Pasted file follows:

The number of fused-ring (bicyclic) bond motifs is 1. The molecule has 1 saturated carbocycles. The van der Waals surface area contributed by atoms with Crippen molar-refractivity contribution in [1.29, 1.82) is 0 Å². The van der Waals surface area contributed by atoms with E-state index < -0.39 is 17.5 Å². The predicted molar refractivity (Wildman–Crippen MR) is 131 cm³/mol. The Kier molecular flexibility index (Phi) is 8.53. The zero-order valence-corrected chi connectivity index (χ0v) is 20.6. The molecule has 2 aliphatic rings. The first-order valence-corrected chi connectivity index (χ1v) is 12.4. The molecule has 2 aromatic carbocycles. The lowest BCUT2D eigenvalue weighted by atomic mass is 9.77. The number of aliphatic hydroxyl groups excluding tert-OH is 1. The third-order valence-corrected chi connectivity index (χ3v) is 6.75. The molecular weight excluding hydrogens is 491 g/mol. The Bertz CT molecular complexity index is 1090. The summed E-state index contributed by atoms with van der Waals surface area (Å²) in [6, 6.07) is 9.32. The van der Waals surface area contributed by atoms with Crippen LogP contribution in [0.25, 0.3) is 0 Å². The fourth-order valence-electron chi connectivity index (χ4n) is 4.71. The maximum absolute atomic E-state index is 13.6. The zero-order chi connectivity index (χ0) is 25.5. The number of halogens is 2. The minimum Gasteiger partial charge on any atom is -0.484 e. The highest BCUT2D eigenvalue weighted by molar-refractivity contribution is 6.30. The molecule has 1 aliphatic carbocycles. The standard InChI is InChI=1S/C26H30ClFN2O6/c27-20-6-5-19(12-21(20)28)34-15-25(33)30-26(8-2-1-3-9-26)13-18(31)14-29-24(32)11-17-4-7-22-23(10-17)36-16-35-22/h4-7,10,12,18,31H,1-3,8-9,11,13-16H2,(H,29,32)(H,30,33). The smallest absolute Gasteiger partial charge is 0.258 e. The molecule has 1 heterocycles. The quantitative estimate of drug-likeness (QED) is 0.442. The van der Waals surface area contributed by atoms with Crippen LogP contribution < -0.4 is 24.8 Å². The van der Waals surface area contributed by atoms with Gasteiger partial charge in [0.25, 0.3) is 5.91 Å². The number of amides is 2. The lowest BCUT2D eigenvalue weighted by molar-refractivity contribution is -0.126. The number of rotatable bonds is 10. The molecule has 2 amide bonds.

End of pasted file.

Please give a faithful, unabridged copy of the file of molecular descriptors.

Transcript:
The number of fused-ring (bicyclic) bond motifs is 1. The molecule has 1 saturated carbocycles. The van der Waals surface area contributed by atoms with Crippen molar-refractivity contribution in [1.29, 1.82) is 0 Å². The van der Waals surface area contributed by atoms with E-state index < -0.39 is 17.5 Å². The predicted molar refractivity (Wildman–Crippen MR) is 131 cm³/mol. The Kier molecular flexibility index (Phi) is 8.53. The zero-order valence-corrected chi connectivity index (χ0v) is 20.6. The molecule has 2 aliphatic rings. The first-order valence-corrected chi connectivity index (χ1v) is 12.4. The molecule has 2 aromatic carbocycles. The lowest BCUT2D eigenvalue weighted by atomic mass is 9.77. The number of aliphatic hydroxyl groups excluding tert-OH is 1. The third-order valence-corrected chi connectivity index (χ3v) is 6.75. The molecular weight excluding hydrogens is 491 g/mol. The Bertz CT molecular complexity index is 1090. The summed E-state index contributed by atoms with van der Waals surface area (Å²) in [6, 6.07) is 9.32. The van der Waals surface area contributed by atoms with Crippen LogP contribution in [0.25, 0.3) is 0 Å². The fourth-order valence-electron chi connectivity index (χ4n) is 4.71. The maximum absolute atomic E-state index is 13.6. The zero-order chi connectivity index (χ0) is 25.5. The number of halogens is 2. The minimum Gasteiger partial charge on any atom is -0.484 e. The highest BCUT2D eigenvalue weighted by molar-refractivity contribution is 6.30. The molecule has 1 aliphatic carbocycles. The standard InChI is InChI=1S/C26H30ClFN2O6/c27-20-6-5-19(12-21(20)28)34-15-25(33)30-26(8-2-1-3-9-26)13-18(31)14-29-24(32)11-17-4-7-22-23(10-17)36-16-35-22/h4-7,10,12,18,31H,1-3,8-9,11,13-16H2,(H,29,32)(H,30,33). The smallest absolute Gasteiger partial charge is 0.258 e. The molecule has 1 heterocycles. The quantitative estimate of drug-likeness (QED) is 0.442. The van der Waals surface area contributed by atoms with Crippen LogP contribution < -0.4 is 24.8 Å². The van der Waals surface area contributed by atoms with Gasteiger partial charge in [0.25, 0.3) is 5.91 Å². The number of amides is 2. The lowest BCUT2D eigenvalue weighted by molar-refractivity contribution is -0.126. The number of rotatable bonds is 10. The molecule has 2 amide bonds.